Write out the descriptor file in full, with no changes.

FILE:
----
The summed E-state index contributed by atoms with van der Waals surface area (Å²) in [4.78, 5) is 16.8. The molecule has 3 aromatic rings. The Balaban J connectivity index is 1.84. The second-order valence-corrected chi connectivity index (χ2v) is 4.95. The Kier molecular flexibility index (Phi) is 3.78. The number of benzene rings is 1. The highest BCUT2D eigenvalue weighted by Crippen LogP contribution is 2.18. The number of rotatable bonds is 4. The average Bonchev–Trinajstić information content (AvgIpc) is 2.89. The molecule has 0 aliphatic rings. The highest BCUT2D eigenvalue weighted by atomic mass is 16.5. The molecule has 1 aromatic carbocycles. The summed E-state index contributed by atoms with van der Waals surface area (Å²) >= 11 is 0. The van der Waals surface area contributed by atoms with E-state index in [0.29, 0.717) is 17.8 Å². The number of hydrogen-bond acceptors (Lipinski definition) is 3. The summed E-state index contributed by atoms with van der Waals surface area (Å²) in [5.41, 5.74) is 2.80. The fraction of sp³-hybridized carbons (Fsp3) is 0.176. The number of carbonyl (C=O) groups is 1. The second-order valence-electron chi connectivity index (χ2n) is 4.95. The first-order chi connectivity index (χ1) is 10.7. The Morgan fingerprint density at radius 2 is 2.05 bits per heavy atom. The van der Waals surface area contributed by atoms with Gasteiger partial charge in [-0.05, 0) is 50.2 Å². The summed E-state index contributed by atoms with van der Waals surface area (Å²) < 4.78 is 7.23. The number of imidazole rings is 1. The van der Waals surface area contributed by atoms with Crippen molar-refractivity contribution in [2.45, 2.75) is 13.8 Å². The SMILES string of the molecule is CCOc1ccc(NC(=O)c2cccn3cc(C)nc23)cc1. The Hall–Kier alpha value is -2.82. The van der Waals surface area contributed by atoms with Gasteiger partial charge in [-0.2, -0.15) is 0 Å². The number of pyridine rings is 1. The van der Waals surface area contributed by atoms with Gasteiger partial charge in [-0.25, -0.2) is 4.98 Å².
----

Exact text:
The summed E-state index contributed by atoms with van der Waals surface area (Å²) in [4.78, 5) is 16.8. The molecule has 3 aromatic rings. The Balaban J connectivity index is 1.84. The second-order valence-corrected chi connectivity index (χ2v) is 4.95. The Kier molecular flexibility index (Phi) is 3.78. The number of benzene rings is 1. The highest BCUT2D eigenvalue weighted by Crippen LogP contribution is 2.18. The number of rotatable bonds is 4. The average Bonchev–Trinajstić information content (AvgIpc) is 2.89. The molecule has 0 aliphatic rings. The highest BCUT2D eigenvalue weighted by atomic mass is 16.5. The molecule has 1 aromatic carbocycles. The summed E-state index contributed by atoms with van der Waals surface area (Å²) >= 11 is 0. The van der Waals surface area contributed by atoms with E-state index in [0.29, 0.717) is 17.8 Å². The number of hydrogen-bond acceptors (Lipinski definition) is 3. The summed E-state index contributed by atoms with van der Waals surface area (Å²) in [5.41, 5.74) is 2.80. The fraction of sp³-hybridized carbons (Fsp3) is 0.176. The number of carbonyl (C=O) groups is 1. The second-order valence-electron chi connectivity index (χ2n) is 4.95. The first-order chi connectivity index (χ1) is 10.7. The Morgan fingerprint density at radius 2 is 2.05 bits per heavy atom. The van der Waals surface area contributed by atoms with Gasteiger partial charge in [-0.05, 0) is 50.2 Å². The summed E-state index contributed by atoms with van der Waals surface area (Å²) < 4.78 is 7.23. The number of imidazole rings is 1. The van der Waals surface area contributed by atoms with Crippen molar-refractivity contribution in [2.45, 2.75) is 13.8 Å². The SMILES string of the molecule is CCOc1ccc(NC(=O)c2cccn3cc(C)nc23)cc1. The Hall–Kier alpha value is -2.82. The van der Waals surface area contributed by atoms with Gasteiger partial charge in [-0.2, -0.15) is 0 Å². The number of pyridine rings is 1. The van der Waals surface area contributed by atoms with Gasteiger partial charge in [-0.25, -0.2) is 4.98 Å².